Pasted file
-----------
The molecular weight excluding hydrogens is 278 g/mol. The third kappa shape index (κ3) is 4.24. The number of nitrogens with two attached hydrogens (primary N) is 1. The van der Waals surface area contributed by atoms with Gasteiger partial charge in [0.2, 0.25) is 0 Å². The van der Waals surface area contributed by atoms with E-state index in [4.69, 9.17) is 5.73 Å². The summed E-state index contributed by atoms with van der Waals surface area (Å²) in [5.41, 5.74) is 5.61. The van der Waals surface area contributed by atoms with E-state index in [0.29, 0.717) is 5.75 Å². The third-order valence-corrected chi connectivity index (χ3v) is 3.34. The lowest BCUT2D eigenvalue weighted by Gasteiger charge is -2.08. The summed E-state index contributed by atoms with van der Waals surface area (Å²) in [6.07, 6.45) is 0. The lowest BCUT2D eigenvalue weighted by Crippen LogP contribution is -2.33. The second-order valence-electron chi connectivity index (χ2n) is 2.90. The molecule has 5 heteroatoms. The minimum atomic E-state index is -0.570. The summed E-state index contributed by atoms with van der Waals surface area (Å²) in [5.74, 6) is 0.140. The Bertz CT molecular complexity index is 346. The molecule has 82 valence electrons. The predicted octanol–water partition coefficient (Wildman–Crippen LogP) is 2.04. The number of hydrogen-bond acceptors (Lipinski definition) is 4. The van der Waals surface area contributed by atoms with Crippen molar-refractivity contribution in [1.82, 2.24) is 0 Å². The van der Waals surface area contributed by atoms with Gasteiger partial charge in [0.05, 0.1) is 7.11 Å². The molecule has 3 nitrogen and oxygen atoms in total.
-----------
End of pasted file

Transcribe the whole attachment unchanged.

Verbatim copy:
The molecular weight excluding hydrogens is 278 g/mol. The third kappa shape index (κ3) is 4.24. The number of nitrogens with two attached hydrogens (primary N) is 1. The van der Waals surface area contributed by atoms with Gasteiger partial charge in [0.2, 0.25) is 0 Å². The van der Waals surface area contributed by atoms with E-state index in [4.69, 9.17) is 5.73 Å². The summed E-state index contributed by atoms with van der Waals surface area (Å²) in [5.41, 5.74) is 5.61. The van der Waals surface area contributed by atoms with E-state index in [0.29, 0.717) is 5.75 Å². The third-order valence-corrected chi connectivity index (χ3v) is 3.34. The lowest BCUT2D eigenvalue weighted by Gasteiger charge is -2.08. The summed E-state index contributed by atoms with van der Waals surface area (Å²) in [6.07, 6.45) is 0. The lowest BCUT2D eigenvalue weighted by Crippen LogP contribution is -2.33. The second-order valence-electron chi connectivity index (χ2n) is 2.90. The molecule has 5 heteroatoms. The minimum atomic E-state index is -0.570. The summed E-state index contributed by atoms with van der Waals surface area (Å²) in [5.74, 6) is 0.140. The Bertz CT molecular complexity index is 346. The molecule has 82 valence electrons. The predicted octanol–water partition coefficient (Wildman–Crippen LogP) is 2.04. The number of hydrogen-bond acceptors (Lipinski definition) is 4. The van der Waals surface area contributed by atoms with Crippen molar-refractivity contribution in [1.82, 2.24) is 0 Å². The van der Waals surface area contributed by atoms with Gasteiger partial charge in [0.05, 0.1) is 7.11 Å². The molecule has 3 nitrogen and oxygen atoms in total.